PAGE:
Does a t-shirt with code printed on it require the owner to register the t-shirt with the Securities Exchange Commission (SEC)? That’s what Commissioner Hester Peirce (R) tweeted in regards to the Commission’s latest 3-2 partisan vote on decentralized finance (DeFi) exchanges during Friday’s open meeting of the Commission.
The Block reports the SEC wants to clarify that rules “governing trading exchanges in the U.S. also apply to decentralized finance. The procedural move isn’t a change to rules, but rather an effort to make explicit whether existing exchange rules apply to decentralized finance.”
In short, the clarification sought by the rule update is if you’re a DeFi exchange, you’ll need to register with the SEC -there is no wiggle room.
The majority (3 Democrats) feels it’s worth a look at the very least. And as a result of Friday’s actions, the comment period to Rule 3b-16 on the definition of “Exchange” will reopen for 30 days once its published in the Federal Register.
In his own statement released after the meeting, SEC Chair Gary Gensler is explicit, “Calling yourself a DeFi platform is not an excuse to defy the securities laws.” Will DeFi enforcement actions follow the inevitable approval of the rule clarification?
Statement on Alternative Trading Systems and the Definition of an Exchange (Gary Gensler) – SEC.gov
Rendering Innovation Kaput: Statement on Amending the Definition of Exchange (Hester Peirce) – SEC.gov
SEC Reopens Comment Period for Proposed Amendments to Exchange Act Rule 3b-16 and Provides Supplemental Information – SEC.gov
Fact Sheet – Reopening of the Comment Period: Proposed Amendments to Exchange Act Rule 3b-16 (PDF) – SEC.gov
backstop at the Fed
Some people want deposit protection by having their own bank account at the Federal Reserve suggested CNN’s Fareed Zakaria to U.S. Treasury Secretary Janet Yellen in an interview broadcast yesterday. Yellen responded, “We are considering, the Fed is considering and the broader government is considering whether it would be desirable to have a Central Bank Digital Currency. That’s quite a few years off if a decision were made to go forward with it. There are important pros of which you gave one, and there are some cons with such a decision. It’s one that needs to be seriously analyzed. But, it could be something that is in America’s future.” See the video.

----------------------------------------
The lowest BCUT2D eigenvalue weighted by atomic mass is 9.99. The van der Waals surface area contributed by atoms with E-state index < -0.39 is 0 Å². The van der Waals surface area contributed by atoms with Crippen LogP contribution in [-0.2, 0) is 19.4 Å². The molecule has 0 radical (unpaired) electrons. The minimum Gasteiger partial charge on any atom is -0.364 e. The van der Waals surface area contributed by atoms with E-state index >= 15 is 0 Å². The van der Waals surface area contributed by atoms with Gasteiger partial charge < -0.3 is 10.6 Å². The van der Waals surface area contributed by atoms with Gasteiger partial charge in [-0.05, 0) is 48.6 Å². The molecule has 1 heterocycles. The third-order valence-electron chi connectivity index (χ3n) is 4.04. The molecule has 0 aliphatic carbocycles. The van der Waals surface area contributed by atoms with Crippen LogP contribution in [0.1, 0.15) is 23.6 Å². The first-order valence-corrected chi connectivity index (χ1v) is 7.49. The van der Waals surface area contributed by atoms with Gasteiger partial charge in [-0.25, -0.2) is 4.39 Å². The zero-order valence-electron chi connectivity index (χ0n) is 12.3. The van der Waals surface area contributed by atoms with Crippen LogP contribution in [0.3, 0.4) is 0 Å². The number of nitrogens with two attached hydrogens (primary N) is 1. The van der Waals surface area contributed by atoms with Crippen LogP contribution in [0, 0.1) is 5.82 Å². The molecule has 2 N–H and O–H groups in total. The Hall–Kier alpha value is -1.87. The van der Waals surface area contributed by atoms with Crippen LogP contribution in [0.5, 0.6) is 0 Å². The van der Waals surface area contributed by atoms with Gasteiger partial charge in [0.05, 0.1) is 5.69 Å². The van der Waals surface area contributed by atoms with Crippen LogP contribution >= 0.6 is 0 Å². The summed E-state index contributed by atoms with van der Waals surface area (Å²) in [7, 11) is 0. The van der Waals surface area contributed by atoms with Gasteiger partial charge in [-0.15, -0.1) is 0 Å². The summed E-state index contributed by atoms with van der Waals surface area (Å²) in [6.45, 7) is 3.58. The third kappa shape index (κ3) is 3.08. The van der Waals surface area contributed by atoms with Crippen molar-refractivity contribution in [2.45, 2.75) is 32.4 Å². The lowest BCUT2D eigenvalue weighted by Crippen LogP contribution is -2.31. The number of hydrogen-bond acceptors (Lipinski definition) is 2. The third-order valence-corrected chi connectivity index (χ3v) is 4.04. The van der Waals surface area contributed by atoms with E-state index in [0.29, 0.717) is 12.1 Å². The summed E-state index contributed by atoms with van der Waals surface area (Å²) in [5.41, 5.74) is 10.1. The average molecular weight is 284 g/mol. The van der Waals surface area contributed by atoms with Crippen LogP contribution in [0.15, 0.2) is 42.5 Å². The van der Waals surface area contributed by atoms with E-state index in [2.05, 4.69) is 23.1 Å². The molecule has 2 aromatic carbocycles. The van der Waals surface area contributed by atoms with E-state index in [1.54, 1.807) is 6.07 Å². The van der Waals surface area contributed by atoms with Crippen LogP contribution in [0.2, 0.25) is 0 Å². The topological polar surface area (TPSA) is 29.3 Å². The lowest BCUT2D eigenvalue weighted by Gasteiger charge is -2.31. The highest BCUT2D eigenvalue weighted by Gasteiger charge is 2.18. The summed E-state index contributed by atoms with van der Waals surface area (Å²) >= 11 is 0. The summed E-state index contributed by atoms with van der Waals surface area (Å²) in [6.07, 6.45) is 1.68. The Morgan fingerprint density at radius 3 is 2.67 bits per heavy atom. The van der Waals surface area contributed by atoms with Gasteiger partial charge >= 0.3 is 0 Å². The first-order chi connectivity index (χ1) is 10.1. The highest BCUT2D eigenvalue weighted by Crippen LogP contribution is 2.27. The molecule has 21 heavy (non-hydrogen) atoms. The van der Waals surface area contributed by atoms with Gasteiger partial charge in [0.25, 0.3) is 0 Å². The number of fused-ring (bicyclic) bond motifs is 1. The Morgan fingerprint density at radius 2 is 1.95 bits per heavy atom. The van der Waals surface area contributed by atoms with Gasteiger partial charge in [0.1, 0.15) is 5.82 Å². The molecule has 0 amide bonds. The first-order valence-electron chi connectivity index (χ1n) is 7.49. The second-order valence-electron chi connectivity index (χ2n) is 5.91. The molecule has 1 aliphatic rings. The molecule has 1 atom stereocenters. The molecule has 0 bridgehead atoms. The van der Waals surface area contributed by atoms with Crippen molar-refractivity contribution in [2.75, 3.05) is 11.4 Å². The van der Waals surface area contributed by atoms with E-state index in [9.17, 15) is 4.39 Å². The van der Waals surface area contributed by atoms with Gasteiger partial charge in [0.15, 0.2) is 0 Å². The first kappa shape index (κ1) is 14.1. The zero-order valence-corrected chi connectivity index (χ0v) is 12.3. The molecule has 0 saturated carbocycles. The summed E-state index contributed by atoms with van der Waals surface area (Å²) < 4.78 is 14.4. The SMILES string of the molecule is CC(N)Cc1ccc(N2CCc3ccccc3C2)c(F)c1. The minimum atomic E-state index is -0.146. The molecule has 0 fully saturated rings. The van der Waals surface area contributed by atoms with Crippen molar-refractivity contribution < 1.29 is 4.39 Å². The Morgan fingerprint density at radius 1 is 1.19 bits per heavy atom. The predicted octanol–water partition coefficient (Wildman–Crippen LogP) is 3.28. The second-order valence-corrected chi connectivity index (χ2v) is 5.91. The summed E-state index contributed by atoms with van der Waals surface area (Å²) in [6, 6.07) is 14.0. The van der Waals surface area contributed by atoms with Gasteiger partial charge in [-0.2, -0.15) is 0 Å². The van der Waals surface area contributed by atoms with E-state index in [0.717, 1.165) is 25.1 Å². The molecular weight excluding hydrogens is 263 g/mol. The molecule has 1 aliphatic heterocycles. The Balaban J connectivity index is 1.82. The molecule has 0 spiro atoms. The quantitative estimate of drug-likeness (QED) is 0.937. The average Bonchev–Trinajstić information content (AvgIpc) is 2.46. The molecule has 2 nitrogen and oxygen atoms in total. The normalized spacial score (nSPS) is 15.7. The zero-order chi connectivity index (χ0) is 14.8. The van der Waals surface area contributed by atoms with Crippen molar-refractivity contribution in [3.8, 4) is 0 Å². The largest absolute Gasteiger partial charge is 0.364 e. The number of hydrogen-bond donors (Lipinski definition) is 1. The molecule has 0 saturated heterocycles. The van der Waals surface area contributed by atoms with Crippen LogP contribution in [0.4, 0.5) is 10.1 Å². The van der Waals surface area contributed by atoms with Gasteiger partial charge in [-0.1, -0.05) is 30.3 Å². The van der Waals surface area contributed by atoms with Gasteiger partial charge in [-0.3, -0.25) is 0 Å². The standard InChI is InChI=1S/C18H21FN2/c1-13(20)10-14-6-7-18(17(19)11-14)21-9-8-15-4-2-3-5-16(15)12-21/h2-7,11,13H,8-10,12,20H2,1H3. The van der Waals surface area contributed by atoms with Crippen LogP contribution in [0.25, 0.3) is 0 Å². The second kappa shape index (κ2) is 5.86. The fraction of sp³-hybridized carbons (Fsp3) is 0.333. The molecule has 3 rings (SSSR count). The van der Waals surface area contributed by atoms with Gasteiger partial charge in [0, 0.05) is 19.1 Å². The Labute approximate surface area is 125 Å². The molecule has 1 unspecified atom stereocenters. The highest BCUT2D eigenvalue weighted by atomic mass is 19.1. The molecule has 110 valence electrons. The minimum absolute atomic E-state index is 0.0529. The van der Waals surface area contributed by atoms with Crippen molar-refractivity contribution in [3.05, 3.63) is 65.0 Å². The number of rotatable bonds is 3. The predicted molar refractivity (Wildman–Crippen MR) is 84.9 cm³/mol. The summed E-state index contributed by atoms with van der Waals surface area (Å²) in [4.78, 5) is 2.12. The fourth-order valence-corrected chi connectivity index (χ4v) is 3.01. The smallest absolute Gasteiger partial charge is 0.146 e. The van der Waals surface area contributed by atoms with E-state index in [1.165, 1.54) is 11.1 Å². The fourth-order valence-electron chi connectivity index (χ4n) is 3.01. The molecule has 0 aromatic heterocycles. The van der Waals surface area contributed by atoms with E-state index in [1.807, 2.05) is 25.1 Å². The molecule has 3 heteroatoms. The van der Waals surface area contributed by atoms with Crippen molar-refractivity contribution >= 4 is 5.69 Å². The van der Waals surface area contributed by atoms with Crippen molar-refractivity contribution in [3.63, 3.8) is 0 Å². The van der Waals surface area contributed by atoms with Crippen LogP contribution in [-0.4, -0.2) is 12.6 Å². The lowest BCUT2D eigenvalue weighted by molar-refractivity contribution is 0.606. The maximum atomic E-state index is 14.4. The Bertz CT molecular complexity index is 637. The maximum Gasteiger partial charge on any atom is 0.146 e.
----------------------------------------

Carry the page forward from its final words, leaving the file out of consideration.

EU on the verge
This week is a big week for digital assets legislation in the European Union says Circle’s Director of EU Strategy & Policy, Patrick Hansen. “Both MiCA (comprehensive crypto regulation) and the TFR (crypto travel rule implementation) will be discussed on Wed afternoon & voted on Thursday,” tweeted Hansen, who links to the agenda here and re-emphasizes that this is the final formal adoption vote of the comprehensive, digital assets legislation.
For his thoughtful take on what MiCA means for crypto and the European Union, read this from last month.
Final text for MiCA, 4/12/23 (PDF) – europa.eu
blockchain goes public
Does the Securities and Exchange Commission find everything digital assets-related toxic? SEC Chair Gary Gensler has repeatedly said digital asset entities, tokens, need to “come in and register.”
a16z-backed Chia Network will put the SEC to a test of sorts as it readies for its own initial public offering. Read the release. Chia Network positions itself as “a secure, sustainable and regulatory compliant blockchain” and CoinDesk notes its smart contract capabilities. Read that one.
Chia has a token, too.
Payments stablecoins vs trading stablecoins – JP Koning
Contradiction in the Middle – Leighton Cusack, Pool Together
still more tips
US Supreme Court Opens SEC, FTC to Broad Legal Challenges – Bloomberg
SEC Targets Bittrex, Fallen Giant of U.S. Crypto Exchanges – The Wall Street Journal
Rep. Davidson to introduce legislation to fire SEC boss Gensler for crypto overreach – CoinTelegraph
Why classic gaming names like Atari and MapleStory are still going in on the blockchain – The Verge
Tokenization of Real-World Assets a Key Driver of Digital Asset Adoption: Bank of America – CoinDesk
CFTC Commissioner Christy Goldsmith Romero Announces Yevgeny Shrago as Senior Counsel and Policy Advisor – CFTC.gov